If you were hanging around Central Park in 1967, you would have been treated to an absurd but delightful sight: over 500 people gathered together to stage a “fat in” to protest the discrimination faced by obese and overweight people by eating junk food, burning diet books and effigies of Twiggy and wearing horizontal stripes. But nearly half a century later, the fat acceptance or fat positive movement is still a fringe movement — even among people and companies in the plus-size fashion industry.
This couldn’t have been clearer when a sales associate at an Edmonton plus-size women’s retailer, Addition Elle, used the F-word — “fat,” that is — on Facebook, landing herself in unexpected hot water. Connie Levitsky proudly wrote in her bio that her position at Addition Elle entailed “Conquering the world, one well-dressed fat lady at a time.” But her district manager at the Reitman’s-owned store wasn’t happy and demanded she take it down (according to Levitsky’s account of the situation on Facebook). The consequences didn’t stop there, though. First, Levitsky found out her shifts had been suspended, and the next thing she knew, she was fired — all for using the word “fat.”
“Friends, in case you have failed to notice, I am fat. I have been fat my entire life,” writes Levitsky in a powerful Facebook post that’s since gone viral. She explains that when she uses the word “fat,” she’s attempting to cast the word in a positive light. But if getting fired proved anything to her, she writes, it’s that “internalized hate and stigma against fat bodies still runs rampant.” She says that she was “so excited” to work at Addition Elle, given that they cater to women with diverse body types, but following her termination, she was left feeling “angry and disheartened.”
Levitsky says she has had some negative feedback on social media for her attempt to reclaim the word “fat.”
“My comments regarding the clientele of Addition Elle were not meant to harm anyone in any way,” she explains. “I also understand that not everyone is OK with being fat or being referred to with that particular word.”
For Levitsky, accepting her body type has been a painful but rewarding process: “I have spent years hating the way I look. The word ‘fat’ used to cut me like a knife,” she writes. But now she encourages other women to embrace the fat acceptance movement, too, using the hashtag #?IAmFat.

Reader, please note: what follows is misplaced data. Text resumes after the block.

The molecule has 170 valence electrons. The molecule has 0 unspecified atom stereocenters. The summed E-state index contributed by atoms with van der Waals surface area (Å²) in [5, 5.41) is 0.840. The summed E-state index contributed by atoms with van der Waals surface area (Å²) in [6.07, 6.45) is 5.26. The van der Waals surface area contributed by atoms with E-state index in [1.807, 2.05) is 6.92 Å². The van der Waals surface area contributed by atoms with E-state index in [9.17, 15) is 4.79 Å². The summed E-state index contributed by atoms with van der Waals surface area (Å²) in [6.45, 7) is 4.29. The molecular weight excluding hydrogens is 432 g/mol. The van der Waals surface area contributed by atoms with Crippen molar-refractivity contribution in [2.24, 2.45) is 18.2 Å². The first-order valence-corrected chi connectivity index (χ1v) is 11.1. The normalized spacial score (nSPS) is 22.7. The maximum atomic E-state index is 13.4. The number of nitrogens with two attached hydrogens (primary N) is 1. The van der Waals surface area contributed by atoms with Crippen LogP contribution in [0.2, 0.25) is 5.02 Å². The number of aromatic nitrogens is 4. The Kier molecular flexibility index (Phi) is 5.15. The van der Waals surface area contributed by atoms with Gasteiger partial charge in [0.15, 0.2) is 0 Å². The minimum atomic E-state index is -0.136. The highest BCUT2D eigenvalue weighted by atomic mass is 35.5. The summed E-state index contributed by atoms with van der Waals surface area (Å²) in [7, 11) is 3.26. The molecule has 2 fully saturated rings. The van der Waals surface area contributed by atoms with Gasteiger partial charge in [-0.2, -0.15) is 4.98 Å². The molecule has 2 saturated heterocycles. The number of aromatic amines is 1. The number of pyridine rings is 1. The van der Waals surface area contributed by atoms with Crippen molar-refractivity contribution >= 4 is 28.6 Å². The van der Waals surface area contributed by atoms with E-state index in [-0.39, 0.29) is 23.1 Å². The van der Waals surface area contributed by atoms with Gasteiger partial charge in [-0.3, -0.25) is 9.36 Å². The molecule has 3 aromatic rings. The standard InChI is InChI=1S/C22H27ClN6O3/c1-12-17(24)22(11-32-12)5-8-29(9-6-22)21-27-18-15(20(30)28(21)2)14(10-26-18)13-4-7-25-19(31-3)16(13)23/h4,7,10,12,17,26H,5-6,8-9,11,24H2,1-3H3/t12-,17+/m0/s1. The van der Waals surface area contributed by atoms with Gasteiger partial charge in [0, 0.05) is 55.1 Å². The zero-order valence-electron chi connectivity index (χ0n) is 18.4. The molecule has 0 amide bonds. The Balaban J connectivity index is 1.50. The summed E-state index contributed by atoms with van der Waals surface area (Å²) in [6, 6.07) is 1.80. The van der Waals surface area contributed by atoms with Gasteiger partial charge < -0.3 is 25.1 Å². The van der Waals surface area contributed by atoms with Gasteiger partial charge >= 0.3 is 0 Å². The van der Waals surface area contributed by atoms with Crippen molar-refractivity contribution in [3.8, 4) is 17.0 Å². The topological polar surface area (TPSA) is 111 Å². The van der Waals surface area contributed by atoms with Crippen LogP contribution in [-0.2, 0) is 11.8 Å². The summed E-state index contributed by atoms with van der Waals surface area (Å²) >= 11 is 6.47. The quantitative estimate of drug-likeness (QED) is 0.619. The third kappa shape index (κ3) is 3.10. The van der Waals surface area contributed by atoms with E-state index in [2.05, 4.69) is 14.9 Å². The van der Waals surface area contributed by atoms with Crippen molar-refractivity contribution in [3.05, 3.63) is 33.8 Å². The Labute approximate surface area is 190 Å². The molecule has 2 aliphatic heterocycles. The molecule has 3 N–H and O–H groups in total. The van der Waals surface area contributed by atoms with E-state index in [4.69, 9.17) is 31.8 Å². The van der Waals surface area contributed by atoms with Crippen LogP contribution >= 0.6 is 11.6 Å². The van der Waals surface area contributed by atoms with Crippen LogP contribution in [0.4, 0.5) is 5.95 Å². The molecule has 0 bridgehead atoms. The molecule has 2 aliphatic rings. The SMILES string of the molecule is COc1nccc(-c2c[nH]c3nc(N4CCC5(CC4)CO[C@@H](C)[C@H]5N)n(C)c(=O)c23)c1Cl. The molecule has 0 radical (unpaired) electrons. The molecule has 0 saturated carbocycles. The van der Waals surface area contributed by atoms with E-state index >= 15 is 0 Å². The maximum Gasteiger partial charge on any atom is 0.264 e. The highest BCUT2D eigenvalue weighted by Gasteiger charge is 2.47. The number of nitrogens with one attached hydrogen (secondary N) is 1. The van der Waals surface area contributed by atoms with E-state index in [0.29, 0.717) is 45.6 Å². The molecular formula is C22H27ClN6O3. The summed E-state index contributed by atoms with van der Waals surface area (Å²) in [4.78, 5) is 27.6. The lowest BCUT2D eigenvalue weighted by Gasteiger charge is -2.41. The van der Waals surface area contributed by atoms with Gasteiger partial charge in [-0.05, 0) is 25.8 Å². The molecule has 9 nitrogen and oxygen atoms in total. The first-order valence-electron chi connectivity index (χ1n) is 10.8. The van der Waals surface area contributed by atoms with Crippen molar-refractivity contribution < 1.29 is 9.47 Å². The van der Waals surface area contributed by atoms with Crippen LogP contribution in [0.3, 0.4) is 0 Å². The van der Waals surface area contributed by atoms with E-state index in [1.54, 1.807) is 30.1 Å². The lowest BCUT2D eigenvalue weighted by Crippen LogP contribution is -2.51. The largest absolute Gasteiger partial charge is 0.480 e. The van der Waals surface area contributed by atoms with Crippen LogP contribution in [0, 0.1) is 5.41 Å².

Levitsky is certainly not the only fat positive social media user to deal with negative backlash about her online presence. While the hashtag #fatpositive may turn up tons of fierce photos on Instagram shared by users proudly showing off their curves, the comments on those posts almost always inevitably have people trolling these users. For instance, Instagram user @shayracha says that while she received plenty of positive messages about photos she posted about herself, she still receives several messages from people suggesting that she kill herself. So, given the extent to which fat positive bloggers and social media users are trolled, Levitsky is adding to a much-needed conversation about body positivity.
After her initial post went viral, Levitsky says Addition Elle contacted her to apologize, assuring her that the company did not condone the handling of her particular situation and had taken steps to prevent other employees from having a similar experience. They even offered Levitsky her job back, but she declined the offer.
“I think this has become so much bigger than me getting fired from my job this morning,” says Levitsky in a video on Facebook. “I honestly can’t tell you how amazing it feels to have so many positive comments and people sharing my status.”
It looks like, in her own way, Levitsky is still managing to “conquer the world” and inspire others by spreading the word about body positivity “one well-dressed fat lady at a time.”